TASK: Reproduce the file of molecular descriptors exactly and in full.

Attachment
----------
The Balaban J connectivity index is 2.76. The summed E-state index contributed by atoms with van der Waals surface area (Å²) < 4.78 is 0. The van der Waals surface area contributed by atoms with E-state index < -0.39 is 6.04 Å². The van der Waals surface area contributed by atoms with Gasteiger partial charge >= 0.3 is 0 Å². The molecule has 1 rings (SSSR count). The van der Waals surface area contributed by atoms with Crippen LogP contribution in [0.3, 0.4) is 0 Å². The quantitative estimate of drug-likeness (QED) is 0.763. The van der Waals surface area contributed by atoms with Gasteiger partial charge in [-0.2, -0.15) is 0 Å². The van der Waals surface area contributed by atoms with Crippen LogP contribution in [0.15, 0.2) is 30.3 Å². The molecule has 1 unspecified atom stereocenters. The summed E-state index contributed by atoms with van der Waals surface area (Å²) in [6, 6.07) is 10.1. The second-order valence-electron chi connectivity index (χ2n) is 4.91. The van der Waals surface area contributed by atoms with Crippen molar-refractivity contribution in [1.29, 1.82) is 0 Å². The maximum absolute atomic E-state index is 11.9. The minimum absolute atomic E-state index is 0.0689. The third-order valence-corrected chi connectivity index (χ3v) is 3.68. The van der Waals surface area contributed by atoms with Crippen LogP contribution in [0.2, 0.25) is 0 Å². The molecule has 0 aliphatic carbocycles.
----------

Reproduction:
The Balaban J connectivity index is 2.76. The summed E-state index contributed by atoms with van der Waals surface area (Å²) < 4.78 is 0. The van der Waals surface area contributed by atoms with E-state index < -0.39 is 6.04 Å². The van der Waals surface area contributed by atoms with Gasteiger partial charge >= 0.3 is 0 Å². The molecule has 1 rings (SSSR count). The van der Waals surface area contributed by atoms with Crippen LogP contribution in [0.3, 0.4) is 0 Å². The quantitative estimate of drug-likeness (QED) is 0.763. The van der Waals surface area contributed by atoms with Gasteiger partial charge in [-0.2, -0.15) is 0 Å². The van der Waals surface area contributed by atoms with Crippen LogP contribution in [0.15, 0.2) is 30.3 Å². The molecule has 1 unspecified atom stereocenters. The summed E-state index contributed by atoms with van der Waals surface area (Å²) in [6, 6.07) is 10.1. The second-order valence-electron chi connectivity index (χ2n) is 4.91. The van der Waals surface area contributed by atoms with Crippen molar-refractivity contribution in [1.29, 1.82) is 0 Å². The maximum absolute atomic E-state index is 11.9. The minimum absolute atomic E-state index is 0.0689. The third-order valence-corrected chi connectivity index (χ3v) is 3.68. The van der Waals surface area contributed by atoms with Crippen LogP contribution in [0.2, 0.25) is 0 Å². The molecule has 0 aliphatic carbocycles.